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Thursday, May 10, 2018

a Taiwanese first birthday tradition

Last weekend, Ruby turned one. We had a casual birthday brunch to celebrate her, and we invited over a bunch of our friends both expat and local. One of my Taiwanese friends brought over a grab bag so we could could partake in a local tradition.

In many Asian cultures, a first birthday gathering includes a fortune telling ceremony; many objects are laid out in front of the baby, and whichever ones he or she chooses are supposed to predict their future lives. This could range anywhere from their future careers, hobbies, abilities, or even looks.

In the kit that our friend brought, there was a tiger costume for Ruby to wear; apparently, it is very common for children turning one to receive tiger related things because the animal is said to protect children. That is why she is wearing a tiger hat in the photos.

According to my online research, the traditional objects that were used during this ceremony were stamps, Chinese philosophy books, pen and ink, paper, an inkstone, coins, jewelry, flowers, food, cooking utensils, scissors, thread, etc. Certain objects would traditionally have been added or omitted depending on the gender of the child.

Our kit came with 51 items! Some of them were really funny like a chicken leg and pork bun, and some were very mystifying because we could not even tell what the item was. Luckily, the kit came with a guide of the 51 items and what each symbolized.

To prepare for the ceremony, you arrange all of the items in a line. Then, you set down the baby and let him or her go towards and play with whichever items attract him or her. My friend who brought the kit has a daughter who turned one just weeks before Ruby, and she said that her family specifies that the child has to show interest in the object for at least 15 seconds for it to count. In total, the child chooses 3 objects.

When we put Ruby down in front of the objects, at first, all she did was play with her tiger head dress. I think she was a little confused; after all, there were 15 people huddled around her waiting to see what her future would bring! That's a lot of eyes and pressure for such a little girl. However, after a minute of rolling around on the floor and trying to eat her tiger head dress, she finally crawled toward the line of waiting objects.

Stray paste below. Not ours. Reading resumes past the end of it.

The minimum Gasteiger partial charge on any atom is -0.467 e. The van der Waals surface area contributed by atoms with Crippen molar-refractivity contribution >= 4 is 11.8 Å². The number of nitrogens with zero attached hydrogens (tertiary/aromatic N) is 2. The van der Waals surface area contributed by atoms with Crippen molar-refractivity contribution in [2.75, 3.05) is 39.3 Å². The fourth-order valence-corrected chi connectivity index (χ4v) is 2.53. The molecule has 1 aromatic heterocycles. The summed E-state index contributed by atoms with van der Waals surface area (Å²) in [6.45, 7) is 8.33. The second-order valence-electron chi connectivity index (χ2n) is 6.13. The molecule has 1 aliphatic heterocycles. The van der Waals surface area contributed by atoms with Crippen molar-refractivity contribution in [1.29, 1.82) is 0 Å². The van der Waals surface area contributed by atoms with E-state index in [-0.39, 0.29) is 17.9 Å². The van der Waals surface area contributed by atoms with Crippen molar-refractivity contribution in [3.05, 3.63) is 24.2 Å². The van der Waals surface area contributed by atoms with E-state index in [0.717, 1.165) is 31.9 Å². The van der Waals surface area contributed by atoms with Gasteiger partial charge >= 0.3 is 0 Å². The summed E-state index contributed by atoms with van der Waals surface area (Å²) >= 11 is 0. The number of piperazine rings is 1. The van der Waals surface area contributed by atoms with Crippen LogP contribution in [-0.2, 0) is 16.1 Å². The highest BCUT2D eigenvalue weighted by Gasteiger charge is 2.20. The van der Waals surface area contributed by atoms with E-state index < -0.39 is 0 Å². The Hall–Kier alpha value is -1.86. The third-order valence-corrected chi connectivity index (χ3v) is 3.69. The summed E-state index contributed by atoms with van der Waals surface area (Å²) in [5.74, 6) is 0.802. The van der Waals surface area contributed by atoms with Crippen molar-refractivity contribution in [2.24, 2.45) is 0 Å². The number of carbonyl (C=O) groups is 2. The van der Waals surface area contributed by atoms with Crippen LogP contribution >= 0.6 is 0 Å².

She wasn't sure what to grab at first, but then leaned over to take the sword. Of course, my daughter would grab a sword out of the 50 other items waiting for her. She did not want to put the sword down, and so was her first fortune: she will be our little warrior princess. Our friend said that in today's world, that could mean something like a military official or police officer. I have to admit, these were not future career possibilities I had thought of for her.

She picked up a few other items, but only for a few seconds. The second item she was attracted to for 15+ seconds was an abacus. This represented business and entrepreneurship. We liked this one a little more than the sword. The last object was a comb, which symbolized her beauty. Our friend put it all together and predicted that she would be a beautiful arms dealer and mercenary, but we hope with proper guidance we can steer her down a different path in life.

All jokes aside, some Asian families take this very seriously, and others do the tradition just because; I mean, didn't we all leave milk and cookies out for Santa long after we knew the truth of his existence?

I am so thankful our friend brought over the grab bag so we could have Ruby take part in a tradition of our host country. We are leaving Taiwan so soon after six wonderful years here, and we want to try to make as many memories as possible. This will definitely go up there in our top favorite Taiwan moments!

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  1. This is so sweet - I love the idea of this tradition. It will be so much fun to look back on. Happy birthday to Ruby and hope you enjoy your final weeks in Taiwan to the fullest :)

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